Posted November. 16, 2009 08:32,
U.S. President Barack Obama has presented his vision of North Koreas future after denuclearization of the communist country.
In Japan, the first leg of his first Asian visit, Obama said he is ready to provide North Korea with a different future in line with U.S. partners, while outlining his new policy toward Asia. With such comments, he elaborated on the aim of the grand bargain plan suggested by South Korean President Lee Myung-bak as a comprehensive approach to resolve North Koreas nuclear issue, experts said.
Obama has laid out several visions of a different future for North Korea, including integration with the international community rather than isolation; economic opportunities for North Koreans for a better life; and a guarantee of security and respect rather than rising instability.
He said belligerent attitudes cannot bring such respect, adding that only when North Korea becomes a responsible member of the international community by following international rules can it can enjoy such respect.
Obama also suggested ways that North Korea can choose to gain respect from international society: returning to the six-party nuclear talks; delivering on promises Pyongyang made in the 2005 joint statement, including a return to the Nuclear Non-Proliferation Treaty; and achieving complete and verifiable denuclearization of the Korean Peninsula. He said the resolution of North Koreas prior abduction of Japanese nationals will lead to normalization of relations with neighboring countries.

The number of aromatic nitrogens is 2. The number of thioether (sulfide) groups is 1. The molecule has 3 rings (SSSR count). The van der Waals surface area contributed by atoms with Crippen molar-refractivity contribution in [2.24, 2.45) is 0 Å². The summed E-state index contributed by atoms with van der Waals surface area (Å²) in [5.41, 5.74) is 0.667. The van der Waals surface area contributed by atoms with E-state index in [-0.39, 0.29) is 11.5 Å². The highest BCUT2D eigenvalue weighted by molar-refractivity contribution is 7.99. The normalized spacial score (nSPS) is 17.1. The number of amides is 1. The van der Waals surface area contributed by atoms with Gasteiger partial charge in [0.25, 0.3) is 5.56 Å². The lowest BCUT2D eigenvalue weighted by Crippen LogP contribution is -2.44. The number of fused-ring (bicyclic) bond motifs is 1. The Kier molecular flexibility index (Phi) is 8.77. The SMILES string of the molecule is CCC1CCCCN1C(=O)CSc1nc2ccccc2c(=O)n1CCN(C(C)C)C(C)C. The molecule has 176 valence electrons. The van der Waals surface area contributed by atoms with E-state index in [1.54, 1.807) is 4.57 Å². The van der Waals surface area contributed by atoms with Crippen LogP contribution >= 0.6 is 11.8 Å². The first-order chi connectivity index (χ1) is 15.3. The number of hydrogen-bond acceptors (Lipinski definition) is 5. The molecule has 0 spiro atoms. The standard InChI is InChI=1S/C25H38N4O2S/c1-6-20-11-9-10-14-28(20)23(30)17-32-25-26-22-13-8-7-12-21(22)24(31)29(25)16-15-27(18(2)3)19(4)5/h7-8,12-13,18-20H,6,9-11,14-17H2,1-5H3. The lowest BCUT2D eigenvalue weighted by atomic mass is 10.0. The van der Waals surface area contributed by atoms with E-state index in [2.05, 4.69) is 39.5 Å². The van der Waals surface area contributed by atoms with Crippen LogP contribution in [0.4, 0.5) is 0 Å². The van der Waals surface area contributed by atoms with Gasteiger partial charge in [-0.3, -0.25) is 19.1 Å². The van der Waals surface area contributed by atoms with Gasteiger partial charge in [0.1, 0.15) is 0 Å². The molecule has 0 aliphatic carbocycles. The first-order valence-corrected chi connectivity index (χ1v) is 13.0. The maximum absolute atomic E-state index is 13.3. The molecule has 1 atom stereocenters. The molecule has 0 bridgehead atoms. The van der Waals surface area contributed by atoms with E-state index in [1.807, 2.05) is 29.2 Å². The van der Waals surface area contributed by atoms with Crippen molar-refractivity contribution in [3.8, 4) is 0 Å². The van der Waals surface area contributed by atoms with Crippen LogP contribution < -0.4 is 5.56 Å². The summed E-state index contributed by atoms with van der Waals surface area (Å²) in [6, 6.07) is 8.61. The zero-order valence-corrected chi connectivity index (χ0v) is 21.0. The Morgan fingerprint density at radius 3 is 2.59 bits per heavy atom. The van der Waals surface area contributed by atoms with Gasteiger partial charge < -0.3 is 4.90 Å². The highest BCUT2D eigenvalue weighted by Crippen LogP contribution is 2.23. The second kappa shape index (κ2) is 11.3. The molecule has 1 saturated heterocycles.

He also issued a stern warning to the communist country. Saying the U.S. will maintain a strong and effective nuclear deterrent to guarantee the security of its allies, including South Korea and Japan, as long as nuclear weapons exist in North Korea, Obama stressed he will continue to provide a nuclear umbrella to South Korea.
Obama also said Washington will not be threatened by Pyongyang and will send a clear message to the communist country not by words but by actions.
Separately, he declared his commitment to a new policy direction toward Asia while mentioning several times his ties with the region as a child.
Defining China as a partner for cooperation instead of a rival, Obama stressed that a strong China is a source of global growth. On the other hand, he urged a solid alliance and economic cooperation with long-time allies such as Japan and South Korea.
Since his inauguration, Obama has proposed a nuclear-free world in the Czech Republic, a new beginning with the Islamic world in Egypt, a resetting of relations with Russia in Moscow, and a new future for Africa in Ghana.
Though the theme of his speech Saturday was different, he sent a common message that every country must do its part and take responsibility for the global good and that the U.S. is committed to unlimited assistance for all responsible countries.